Imperiled Democracies: Venezuela, Brazil, Turkey, and the US
Mario Affatigato, Fran Allison and Francis Halpin Professor of Physics
Caio Bragatto, Assistant Professor of Physics
Ugur Akgun, Associate Professor of Physics
Firdevs Duru, Assistant Professor of Physics
Steve Feller, B.D. Silliman Professor of Physics
October 31 and November 7, 14, 21
In recent decades, democracies around the world have been weakened by populist governments.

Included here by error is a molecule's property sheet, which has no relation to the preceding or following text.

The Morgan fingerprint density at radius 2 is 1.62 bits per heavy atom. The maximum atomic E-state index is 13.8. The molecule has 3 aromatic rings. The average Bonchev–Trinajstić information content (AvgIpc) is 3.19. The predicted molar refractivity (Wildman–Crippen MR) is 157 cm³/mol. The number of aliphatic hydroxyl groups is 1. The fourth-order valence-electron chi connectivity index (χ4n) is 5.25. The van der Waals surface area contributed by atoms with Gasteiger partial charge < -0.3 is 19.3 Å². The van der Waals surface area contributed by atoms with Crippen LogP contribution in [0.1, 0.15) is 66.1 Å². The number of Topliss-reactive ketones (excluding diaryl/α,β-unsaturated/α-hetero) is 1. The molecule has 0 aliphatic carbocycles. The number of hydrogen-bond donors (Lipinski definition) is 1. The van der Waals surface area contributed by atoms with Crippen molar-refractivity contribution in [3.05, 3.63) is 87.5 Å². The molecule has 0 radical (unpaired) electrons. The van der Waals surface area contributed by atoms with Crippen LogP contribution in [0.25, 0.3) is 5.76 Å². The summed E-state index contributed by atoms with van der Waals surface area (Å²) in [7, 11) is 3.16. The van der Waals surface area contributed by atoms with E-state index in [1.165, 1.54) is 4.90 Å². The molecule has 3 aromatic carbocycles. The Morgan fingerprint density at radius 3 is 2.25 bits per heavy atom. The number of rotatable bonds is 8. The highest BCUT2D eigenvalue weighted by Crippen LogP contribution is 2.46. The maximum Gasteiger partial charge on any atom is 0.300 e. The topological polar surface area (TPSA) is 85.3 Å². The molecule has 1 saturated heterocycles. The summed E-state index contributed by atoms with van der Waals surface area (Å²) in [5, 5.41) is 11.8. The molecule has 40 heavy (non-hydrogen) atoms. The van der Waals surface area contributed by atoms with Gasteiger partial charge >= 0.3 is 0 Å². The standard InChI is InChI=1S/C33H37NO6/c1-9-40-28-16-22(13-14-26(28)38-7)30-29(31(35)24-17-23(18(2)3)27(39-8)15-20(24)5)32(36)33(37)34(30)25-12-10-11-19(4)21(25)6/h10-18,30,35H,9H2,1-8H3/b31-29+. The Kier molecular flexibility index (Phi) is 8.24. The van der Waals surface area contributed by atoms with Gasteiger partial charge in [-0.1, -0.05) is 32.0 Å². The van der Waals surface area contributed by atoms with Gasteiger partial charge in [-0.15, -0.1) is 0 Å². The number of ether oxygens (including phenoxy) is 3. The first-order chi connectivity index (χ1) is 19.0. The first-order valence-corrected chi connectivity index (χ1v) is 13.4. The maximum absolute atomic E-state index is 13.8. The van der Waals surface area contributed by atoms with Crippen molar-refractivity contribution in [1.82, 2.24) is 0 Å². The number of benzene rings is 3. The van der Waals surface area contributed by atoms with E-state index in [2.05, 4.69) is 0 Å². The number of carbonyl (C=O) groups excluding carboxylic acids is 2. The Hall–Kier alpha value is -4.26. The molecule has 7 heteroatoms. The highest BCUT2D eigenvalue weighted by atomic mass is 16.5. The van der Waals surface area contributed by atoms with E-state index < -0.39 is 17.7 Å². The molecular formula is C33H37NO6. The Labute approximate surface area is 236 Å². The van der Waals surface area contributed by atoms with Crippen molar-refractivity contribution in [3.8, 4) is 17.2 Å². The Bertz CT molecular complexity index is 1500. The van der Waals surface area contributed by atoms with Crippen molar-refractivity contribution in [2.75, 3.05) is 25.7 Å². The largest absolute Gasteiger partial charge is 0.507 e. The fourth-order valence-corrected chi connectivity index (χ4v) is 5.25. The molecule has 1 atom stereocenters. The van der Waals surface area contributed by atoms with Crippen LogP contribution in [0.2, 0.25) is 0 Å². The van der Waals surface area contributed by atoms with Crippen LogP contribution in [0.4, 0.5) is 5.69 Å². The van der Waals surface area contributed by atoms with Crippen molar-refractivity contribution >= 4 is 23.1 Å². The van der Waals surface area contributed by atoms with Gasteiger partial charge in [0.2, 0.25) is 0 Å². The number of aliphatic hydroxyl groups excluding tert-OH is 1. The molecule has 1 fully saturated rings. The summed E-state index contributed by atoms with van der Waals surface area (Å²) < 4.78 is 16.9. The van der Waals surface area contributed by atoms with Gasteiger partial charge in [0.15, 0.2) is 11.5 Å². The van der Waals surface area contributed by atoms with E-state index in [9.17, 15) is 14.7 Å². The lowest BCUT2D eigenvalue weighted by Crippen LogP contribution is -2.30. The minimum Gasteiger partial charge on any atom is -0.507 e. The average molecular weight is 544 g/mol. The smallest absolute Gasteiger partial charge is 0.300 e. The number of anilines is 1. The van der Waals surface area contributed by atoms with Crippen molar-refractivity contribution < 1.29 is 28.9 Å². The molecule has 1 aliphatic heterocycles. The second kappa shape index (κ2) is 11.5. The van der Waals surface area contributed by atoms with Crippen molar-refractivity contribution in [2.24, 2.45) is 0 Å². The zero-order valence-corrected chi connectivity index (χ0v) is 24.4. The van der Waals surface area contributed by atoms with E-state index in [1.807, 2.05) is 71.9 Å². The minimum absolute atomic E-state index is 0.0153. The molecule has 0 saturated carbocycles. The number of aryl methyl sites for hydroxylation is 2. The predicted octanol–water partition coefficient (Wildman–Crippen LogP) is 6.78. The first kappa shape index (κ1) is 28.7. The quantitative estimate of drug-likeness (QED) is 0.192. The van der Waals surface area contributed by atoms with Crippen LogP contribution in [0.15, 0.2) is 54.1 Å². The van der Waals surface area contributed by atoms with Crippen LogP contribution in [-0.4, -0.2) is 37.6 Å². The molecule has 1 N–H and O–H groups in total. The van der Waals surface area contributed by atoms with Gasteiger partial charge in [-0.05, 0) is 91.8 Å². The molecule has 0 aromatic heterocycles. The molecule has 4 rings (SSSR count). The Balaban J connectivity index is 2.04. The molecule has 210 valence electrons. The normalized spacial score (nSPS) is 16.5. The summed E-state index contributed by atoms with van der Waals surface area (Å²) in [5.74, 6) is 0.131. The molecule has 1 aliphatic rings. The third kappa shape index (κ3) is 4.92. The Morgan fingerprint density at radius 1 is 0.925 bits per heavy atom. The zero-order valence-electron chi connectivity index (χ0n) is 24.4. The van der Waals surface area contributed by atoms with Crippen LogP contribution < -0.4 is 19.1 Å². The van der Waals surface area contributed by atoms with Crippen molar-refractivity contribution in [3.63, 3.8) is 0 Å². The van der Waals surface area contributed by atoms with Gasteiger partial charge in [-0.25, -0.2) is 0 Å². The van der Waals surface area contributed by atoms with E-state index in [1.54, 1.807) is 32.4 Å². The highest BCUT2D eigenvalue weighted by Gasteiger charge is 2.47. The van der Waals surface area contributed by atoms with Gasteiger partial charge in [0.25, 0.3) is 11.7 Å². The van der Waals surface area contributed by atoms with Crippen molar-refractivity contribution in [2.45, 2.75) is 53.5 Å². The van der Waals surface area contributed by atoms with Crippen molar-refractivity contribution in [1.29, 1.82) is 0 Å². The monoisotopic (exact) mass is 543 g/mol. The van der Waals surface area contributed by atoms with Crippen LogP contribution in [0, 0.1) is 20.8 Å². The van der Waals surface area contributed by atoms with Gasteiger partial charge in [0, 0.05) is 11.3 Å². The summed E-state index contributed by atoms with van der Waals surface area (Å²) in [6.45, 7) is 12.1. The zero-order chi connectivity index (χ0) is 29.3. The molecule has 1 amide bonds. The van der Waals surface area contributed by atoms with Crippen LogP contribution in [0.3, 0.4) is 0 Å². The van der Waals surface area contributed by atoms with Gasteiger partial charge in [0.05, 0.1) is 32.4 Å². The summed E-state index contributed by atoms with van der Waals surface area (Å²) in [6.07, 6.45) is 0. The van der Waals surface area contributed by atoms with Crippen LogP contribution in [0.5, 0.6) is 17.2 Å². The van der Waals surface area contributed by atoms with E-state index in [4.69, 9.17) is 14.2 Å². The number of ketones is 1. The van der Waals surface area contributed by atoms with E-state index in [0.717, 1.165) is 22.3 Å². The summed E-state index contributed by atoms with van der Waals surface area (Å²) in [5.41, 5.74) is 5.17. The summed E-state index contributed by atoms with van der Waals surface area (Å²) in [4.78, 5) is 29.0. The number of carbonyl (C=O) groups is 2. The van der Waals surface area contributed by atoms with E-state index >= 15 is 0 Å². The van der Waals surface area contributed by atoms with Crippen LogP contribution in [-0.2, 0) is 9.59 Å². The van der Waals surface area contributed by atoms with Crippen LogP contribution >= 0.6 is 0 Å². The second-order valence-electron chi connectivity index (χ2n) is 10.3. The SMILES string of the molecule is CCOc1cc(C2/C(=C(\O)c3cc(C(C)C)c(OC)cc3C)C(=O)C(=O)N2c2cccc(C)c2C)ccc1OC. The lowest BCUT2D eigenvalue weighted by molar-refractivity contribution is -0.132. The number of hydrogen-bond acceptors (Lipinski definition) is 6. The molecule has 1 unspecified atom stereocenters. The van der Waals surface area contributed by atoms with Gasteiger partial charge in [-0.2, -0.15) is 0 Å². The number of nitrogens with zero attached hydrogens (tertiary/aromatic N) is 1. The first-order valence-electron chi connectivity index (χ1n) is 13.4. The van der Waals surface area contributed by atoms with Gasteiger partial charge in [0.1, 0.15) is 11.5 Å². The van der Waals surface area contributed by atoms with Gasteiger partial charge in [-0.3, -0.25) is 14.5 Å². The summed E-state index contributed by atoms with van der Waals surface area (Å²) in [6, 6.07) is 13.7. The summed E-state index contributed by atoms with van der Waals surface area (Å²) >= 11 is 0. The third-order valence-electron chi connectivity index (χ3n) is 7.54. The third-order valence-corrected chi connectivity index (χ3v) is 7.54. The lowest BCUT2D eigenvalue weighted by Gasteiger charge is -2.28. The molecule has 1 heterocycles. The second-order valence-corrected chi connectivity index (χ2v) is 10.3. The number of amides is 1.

In this four-week forum, Coe physics department faculty originally from Venezuela, Brazil, Turkey, and the United States will explore the status and crisis of democracy in their home countries. Fran Allison and Francis Halpin Professor of Physics Mario Affatigato begins the series by discussing Venezuela’s democratic journey, tracing events from 1947 to the present-day presidencies of Hugo Chavez and Nicolás Maduro. Assistant Professor of Physics Caio Bragatto moves the story to the stormy history of democracy in Brazil from the 1980s to today’s controversial Jair Bolsonaro government. Assistant Professor of Physics Firdevs Duru and Associate Professor of Physics Ugur Akgun will then focus on Turkey, the only predominantly Muslim democratic country in the world. After tracing the early twentieth-century roots of Turkish democracy, the presenters will discuss present-day threats to this seventy-year-old democracy under rule of President Recep Tayyip Erdogan. B.D. Silliman Professor Physics Steve Feller, a native of Brooklyn, New York, will conclude the forum by discussing the status of populist politics and democracy in the US. The session will use the lens of New York City and State politics and politicians (including Donald Trump, Hillary Clinton, Chuck Schumer, Rudy Giuliani, Kirsten Gillibrand, and Alexandria Ocasio-Cortez) to assess how the present compares to other moments of tumult and fracture in American populist politics.